The authorities need to respond to the growing price sector use of AI. A policy of not using AI for high-level decisions will probably be undermined by the stealthy adoption of AI, as there may be no feasible alternatives to it. We already use AI for many low-level tasks (Moufakkir 2023). And as we come to trust and depend on it, we will expand its use to more important domains.
Along the way, there may be little difference between AI making decisions and AI providing crucial advice. Perhaps, in a severe liquidity crisis, AI could bring together all the disparate data sources and identify all the various connections between the market participants necessary to provide the best advice for the leadership.
That is especially relevant if AI’s internal representation of the financial system is not intelligible to the human operators. What alternatives do we have to accepting the advice given if it comes from the entity doing all the monitoring and analysis?
Even if AI is explicitly prevented from making important decisions, it is likely to become highly influential by stealth because of how it affects advice given to senior decision makers, especially in times of heightened stress.
The authorities already find it difficult to prove misbehaviour when humans make decisions. That will be amplified when private sector AI makes decisions. Who will be to blame? The human manager or the AI?
When the authorities confront a private firm and it responds, ‘The AI did it, I had no idea, don’t blame me’, it creates yet another level of deniability. That facilitates the efforts of those intent on exploiting the system for private gain, legally or otherwise.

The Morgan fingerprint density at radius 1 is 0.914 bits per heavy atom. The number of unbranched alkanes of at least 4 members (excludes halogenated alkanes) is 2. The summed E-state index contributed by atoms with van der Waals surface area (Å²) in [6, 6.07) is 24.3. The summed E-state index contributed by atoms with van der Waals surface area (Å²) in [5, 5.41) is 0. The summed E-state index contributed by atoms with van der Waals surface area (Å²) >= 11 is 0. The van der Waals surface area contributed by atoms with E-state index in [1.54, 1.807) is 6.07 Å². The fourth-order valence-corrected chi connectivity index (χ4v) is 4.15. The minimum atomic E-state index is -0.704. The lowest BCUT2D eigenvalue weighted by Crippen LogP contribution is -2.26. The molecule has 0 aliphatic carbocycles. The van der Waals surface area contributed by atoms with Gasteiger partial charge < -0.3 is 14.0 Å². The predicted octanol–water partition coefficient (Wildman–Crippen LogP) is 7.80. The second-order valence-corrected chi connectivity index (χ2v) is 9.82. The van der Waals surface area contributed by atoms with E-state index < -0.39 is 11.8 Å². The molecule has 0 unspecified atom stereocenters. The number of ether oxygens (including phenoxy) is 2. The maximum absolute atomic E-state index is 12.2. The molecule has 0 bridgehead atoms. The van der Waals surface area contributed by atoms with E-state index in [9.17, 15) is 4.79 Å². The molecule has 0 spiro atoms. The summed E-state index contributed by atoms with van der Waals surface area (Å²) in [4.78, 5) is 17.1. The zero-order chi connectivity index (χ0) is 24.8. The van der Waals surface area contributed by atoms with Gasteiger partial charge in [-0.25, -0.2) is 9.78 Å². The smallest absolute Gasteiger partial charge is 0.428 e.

Who is accountable when AI makes decisions, and how can a regulated entity challenge them? The AI regulator may not be able to explain its reasoning or why it thinks it complies with laws and regulations. The supervisory AI will need to be overseen – regulated – differently than human supervisors.
The rapid growth of AI raises significant challenges for the financial authorities. Some public sector use of AI will be very beneficial. It will improve the efficiency of most routine operations, lower costs and provide a better service to society.
AI also threatens the financial system’s stability and facilitates the efforts of those intending to exploit it for criminal or terrorist purposes.
But even then, we cannot do without AI. Given the financial system’s complexity, it will probably provide essential advice to senior policymakers.
The authorities will have to respond, whether or not they want to, if they intend to remain relevant.
Danielsson J (2023), “When artificial Intelligence becomes a central banker”, VoxEU.org, 11 July.
Danielsson J and A Uthemann (2023), “On the use of artificial intelligence in financial regulations and the impact on financial stability”.
Danielsson J, HS Shin, and J-P Zigrand (2009), “Modelling financial turmoil through endogenous risk”, VoxEU.org, 11 March.
Danielsson J, A Uthemann and R Macrae (2020), “Artificial Intelligence as a central banker”, VoxEU.org, 6 March.
Danielsson J, R Macrae and A Uthemann (2022), “Artificial Intelligence and systemic risk”, Journal of Banking and Finance 140: 106290.
Laeven L and F Valencia (2018), “Systemic banking crises revisited”, IMF Working Paper 18/206.
Moufakkir M (2023), “Careful embrace: AI and the ECB”, technical report, European Central Bank.
Pastorello, S, G Calzolari, V Denicolo and E Calvano (2019), “Artificial Intelligence, algorithmic pricing, and collusion”, VoxEU.org, 3 February.
Pistor K (2013), “A legal theory of finance”, Comparative Journal of Economics 41(2).
This article was originally published on VoxEU.org.